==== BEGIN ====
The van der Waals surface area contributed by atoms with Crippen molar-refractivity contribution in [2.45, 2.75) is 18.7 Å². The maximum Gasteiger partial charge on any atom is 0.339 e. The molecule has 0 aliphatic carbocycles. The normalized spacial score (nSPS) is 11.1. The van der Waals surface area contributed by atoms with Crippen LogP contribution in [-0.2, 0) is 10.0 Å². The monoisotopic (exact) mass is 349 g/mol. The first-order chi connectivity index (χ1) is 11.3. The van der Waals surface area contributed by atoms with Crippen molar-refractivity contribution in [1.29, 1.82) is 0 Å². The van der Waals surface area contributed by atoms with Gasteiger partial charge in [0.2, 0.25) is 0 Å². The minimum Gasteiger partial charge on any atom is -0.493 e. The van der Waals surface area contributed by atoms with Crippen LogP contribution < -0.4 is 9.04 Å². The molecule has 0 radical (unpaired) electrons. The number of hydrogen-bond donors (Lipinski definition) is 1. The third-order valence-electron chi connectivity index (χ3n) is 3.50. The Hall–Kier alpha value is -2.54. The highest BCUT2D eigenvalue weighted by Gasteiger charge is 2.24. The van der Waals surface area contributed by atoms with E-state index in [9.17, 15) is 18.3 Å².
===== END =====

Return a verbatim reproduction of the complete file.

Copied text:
The van der Waals surface area contributed by atoms with Crippen molar-refractivity contribution in [2.45, 2.75) is 18.7 Å². The maximum Gasteiger partial charge on any atom is 0.339 e. The molecule has 0 aliphatic carbocycles. The normalized spacial score (nSPS) is 11.1. The van der Waals surface area contributed by atoms with Crippen LogP contribution in [-0.2, 0) is 10.0 Å². The monoisotopic (exact) mass is 349 g/mol. The first-order chi connectivity index (χ1) is 11.3. The van der Waals surface area contributed by atoms with Crippen molar-refractivity contribution in [1.29, 1.82) is 0 Å². The van der Waals surface area contributed by atoms with Gasteiger partial charge in [0.2, 0.25) is 0 Å². The minimum Gasteiger partial charge on any atom is -0.493 e. The van der Waals surface area contributed by atoms with Crippen LogP contribution < -0.4 is 9.04 Å². The molecule has 0 radical (unpaired) electrons. The number of hydrogen-bond donors (Lipinski definition) is 1. The third-order valence-electron chi connectivity index (χ3n) is 3.50. The Hall–Kier alpha value is -2.54. The highest BCUT2D eigenvalue weighted by Gasteiger charge is 2.24. The van der Waals surface area contributed by atoms with E-state index in [9.17, 15) is 18.3 Å².